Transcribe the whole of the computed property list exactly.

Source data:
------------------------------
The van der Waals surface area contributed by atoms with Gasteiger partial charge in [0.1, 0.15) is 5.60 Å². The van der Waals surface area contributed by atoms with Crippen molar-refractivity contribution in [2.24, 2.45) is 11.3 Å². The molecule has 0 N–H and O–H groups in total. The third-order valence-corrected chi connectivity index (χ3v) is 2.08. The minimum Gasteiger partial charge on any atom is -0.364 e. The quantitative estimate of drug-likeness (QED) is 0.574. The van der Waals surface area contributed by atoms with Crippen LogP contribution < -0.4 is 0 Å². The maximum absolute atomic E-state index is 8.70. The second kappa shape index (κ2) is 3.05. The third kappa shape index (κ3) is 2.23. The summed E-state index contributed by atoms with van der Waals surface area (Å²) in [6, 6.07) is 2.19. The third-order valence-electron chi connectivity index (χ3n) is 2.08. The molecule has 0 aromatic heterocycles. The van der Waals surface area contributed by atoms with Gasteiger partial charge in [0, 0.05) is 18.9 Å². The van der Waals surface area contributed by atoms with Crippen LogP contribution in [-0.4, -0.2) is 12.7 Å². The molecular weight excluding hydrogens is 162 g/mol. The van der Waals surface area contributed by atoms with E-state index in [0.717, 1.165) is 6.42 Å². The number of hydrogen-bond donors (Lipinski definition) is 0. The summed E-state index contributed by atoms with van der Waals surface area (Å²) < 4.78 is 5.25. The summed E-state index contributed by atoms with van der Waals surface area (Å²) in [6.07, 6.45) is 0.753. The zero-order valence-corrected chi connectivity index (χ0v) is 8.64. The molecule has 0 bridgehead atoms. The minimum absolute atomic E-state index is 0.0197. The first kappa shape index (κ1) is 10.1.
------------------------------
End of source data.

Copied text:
The van der Waals surface area contributed by atoms with Gasteiger partial charge in [0.1, 0.15) is 5.60 Å². The van der Waals surface area contributed by atoms with Crippen molar-refractivity contribution in [2.24, 2.45) is 11.3 Å². The molecule has 0 N–H and O–H groups in total. The third-order valence-corrected chi connectivity index (χ3v) is 2.08. The minimum Gasteiger partial charge on any atom is -0.364 e. The quantitative estimate of drug-likeness (QED) is 0.574. The van der Waals surface area contributed by atoms with Crippen LogP contribution < -0.4 is 0 Å². The maximum absolute atomic E-state index is 8.70. The second kappa shape index (κ2) is 3.05. The third kappa shape index (κ3) is 2.23. The summed E-state index contributed by atoms with van der Waals surface area (Å²) in [6, 6.07) is 2.19. The third-order valence-electron chi connectivity index (χ3n) is 2.08. The molecule has 0 aromatic heterocycles. The van der Waals surface area contributed by atoms with Gasteiger partial charge in [0, 0.05) is 18.9 Å². The van der Waals surface area contributed by atoms with Crippen LogP contribution in [-0.4, -0.2) is 12.7 Å². The molecular weight excluding hydrogens is 162 g/mol. The van der Waals surface area contributed by atoms with E-state index in [0.717, 1.165) is 6.42 Å². The number of hydrogen-bond donors (Lipinski definition) is 0. The summed E-state index contributed by atoms with van der Waals surface area (Å²) < 4.78 is 5.25. The summed E-state index contributed by atoms with van der Waals surface area (Å²) in [6.07, 6.45) is 0.753. The zero-order valence-corrected chi connectivity index (χ0v) is 8.64. The molecule has 0 bridgehead atoms. The minimum absolute atomic E-state index is 0.0197. The first kappa shape index (κ1) is 10.1.